The Supreme Court said today that it will take up the FCC’s request to hear arguments about how much authority the agency has to police indecent programming. A lower court had shot down two FCC enforcement actions — that infamous naked buttocks shot on a 2003 episode of ABC’s NYPD Blue, and a pair of f-bombs during two live Billboard Music Awards shows — saying that the regulators’ concept of what’s “indecent” is too vague. The Obama administration has countered that those decisions hurt the agency’s ability to oversee their jurisdiction. Now the high court could weigh in. Meanwhile, as part of a slew of decisions announced today, the Supreme Court struck down a California law that bans the sale of violent video games to minors, calling it a violation of free speech and thereby unconstitutional. The creative industry — the MPAA, Disney and Sony among them — mobilized against the law, which was passed in 2005 but never enacted due to the legal wranglings. “Our cases hold that minors are entitled to a significant degree of First Amendment protection,” Justice Antonin Scalia said in summarizing the court’s 7-2 vote from the bench. “Government has no free-floating power to restrict the ideas to which they may be exposed.”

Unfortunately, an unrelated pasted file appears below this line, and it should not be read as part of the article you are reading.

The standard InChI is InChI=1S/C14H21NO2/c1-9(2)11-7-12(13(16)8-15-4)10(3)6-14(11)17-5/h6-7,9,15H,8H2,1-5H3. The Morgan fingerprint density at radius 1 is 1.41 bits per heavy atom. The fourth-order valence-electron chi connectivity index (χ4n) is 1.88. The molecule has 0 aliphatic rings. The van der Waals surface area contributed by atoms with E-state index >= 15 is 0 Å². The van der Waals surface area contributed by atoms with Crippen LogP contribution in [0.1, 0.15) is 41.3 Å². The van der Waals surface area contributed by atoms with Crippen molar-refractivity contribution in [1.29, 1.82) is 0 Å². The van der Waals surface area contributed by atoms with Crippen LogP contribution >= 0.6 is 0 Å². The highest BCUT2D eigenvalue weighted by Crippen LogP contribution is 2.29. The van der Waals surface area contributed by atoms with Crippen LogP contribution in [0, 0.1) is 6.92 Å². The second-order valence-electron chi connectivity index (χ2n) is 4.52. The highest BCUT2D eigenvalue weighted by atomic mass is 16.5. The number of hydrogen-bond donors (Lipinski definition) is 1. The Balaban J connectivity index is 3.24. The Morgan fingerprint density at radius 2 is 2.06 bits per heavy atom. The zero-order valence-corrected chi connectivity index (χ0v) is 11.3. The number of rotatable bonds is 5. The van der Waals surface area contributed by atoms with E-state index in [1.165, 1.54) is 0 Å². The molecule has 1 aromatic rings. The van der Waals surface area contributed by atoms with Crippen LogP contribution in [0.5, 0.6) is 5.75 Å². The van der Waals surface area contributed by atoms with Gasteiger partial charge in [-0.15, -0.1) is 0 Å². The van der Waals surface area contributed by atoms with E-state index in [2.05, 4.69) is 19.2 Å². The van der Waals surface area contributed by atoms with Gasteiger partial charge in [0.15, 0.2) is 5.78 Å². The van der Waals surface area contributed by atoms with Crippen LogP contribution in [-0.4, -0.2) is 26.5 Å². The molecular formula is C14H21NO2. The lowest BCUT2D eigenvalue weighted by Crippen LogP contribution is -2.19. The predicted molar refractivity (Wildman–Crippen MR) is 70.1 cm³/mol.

Supreme Court To Review FCC Indecency Policy, Strikes Down California Vidgame Law
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